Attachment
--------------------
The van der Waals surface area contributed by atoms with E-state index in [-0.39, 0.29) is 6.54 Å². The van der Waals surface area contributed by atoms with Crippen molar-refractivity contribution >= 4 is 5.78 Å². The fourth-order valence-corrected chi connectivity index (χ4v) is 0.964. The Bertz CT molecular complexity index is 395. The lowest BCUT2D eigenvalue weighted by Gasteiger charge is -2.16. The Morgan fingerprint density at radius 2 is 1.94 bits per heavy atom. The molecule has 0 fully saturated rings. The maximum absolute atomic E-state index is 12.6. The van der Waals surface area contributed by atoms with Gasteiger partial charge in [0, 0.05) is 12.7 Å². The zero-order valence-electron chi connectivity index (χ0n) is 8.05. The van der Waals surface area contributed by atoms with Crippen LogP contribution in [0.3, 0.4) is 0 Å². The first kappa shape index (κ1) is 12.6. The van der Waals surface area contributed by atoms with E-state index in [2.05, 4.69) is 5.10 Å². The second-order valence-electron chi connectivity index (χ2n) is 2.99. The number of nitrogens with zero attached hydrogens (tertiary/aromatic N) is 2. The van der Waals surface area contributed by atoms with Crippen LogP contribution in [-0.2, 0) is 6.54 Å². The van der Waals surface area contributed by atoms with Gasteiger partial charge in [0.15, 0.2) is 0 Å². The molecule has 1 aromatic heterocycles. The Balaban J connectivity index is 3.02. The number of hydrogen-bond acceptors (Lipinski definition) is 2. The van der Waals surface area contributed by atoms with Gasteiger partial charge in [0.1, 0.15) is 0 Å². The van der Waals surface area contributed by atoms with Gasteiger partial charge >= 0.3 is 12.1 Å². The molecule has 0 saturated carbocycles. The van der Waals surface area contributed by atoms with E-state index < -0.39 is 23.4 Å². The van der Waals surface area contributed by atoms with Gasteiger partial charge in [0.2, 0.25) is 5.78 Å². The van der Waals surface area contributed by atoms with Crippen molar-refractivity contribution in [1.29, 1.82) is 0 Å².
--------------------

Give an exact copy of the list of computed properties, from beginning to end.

The van der Waals surface area contributed by atoms with E-state index in [-0.39, 0.29) is 6.54 Å². The van der Waals surface area contributed by atoms with Crippen molar-refractivity contribution >= 4 is 5.78 Å². The fourth-order valence-corrected chi connectivity index (χ4v) is 0.964. The Bertz CT molecular complexity index is 395. The lowest BCUT2D eigenvalue weighted by Gasteiger charge is -2.16. The Morgan fingerprint density at radius 2 is 1.94 bits per heavy atom. The molecule has 0 fully saturated rings. The maximum absolute atomic E-state index is 12.6. The van der Waals surface area contributed by atoms with Gasteiger partial charge in [0, 0.05) is 12.7 Å². The zero-order valence-electron chi connectivity index (χ0n) is 8.05. The van der Waals surface area contributed by atoms with Crippen LogP contribution in [0.3, 0.4) is 0 Å². The first kappa shape index (κ1) is 12.6. The van der Waals surface area contributed by atoms with E-state index in [2.05, 4.69) is 5.10 Å². The second-order valence-electron chi connectivity index (χ2n) is 2.99. The number of nitrogens with zero attached hydrogens (tertiary/aromatic N) is 2. The van der Waals surface area contributed by atoms with Crippen LogP contribution in [-0.2, 0) is 6.54 Å². The van der Waals surface area contributed by atoms with Gasteiger partial charge in [0.15, 0.2) is 0 Å². The molecule has 1 aromatic heterocycles. The Balaban J connectivity index is 3.02. The number of hydrogen-bond acceptors (Lipinski definition) is 2. The van der Waals surface area contributed by atoms with Gasteiger partial charge in [0.1, 0.15) is 0 Å². The van der Waals surface area contributed by atoms with Gasteiger partial charge >= 0.3 is 12.1 Å². The molecule has 0 saturated carbocycles. The van der Waals surface area contributed by atoms with E-state index < -0.39 is 23.4 Å². The van der Waals surface area contributed by atoms with Gasteiger partial charge in [0.2, 0.25) is 5.78 Å². The van der Waals surface area contributed by atoms with Crippen molar-refractivity contribution in [1.29, 1.82) is 0 Å².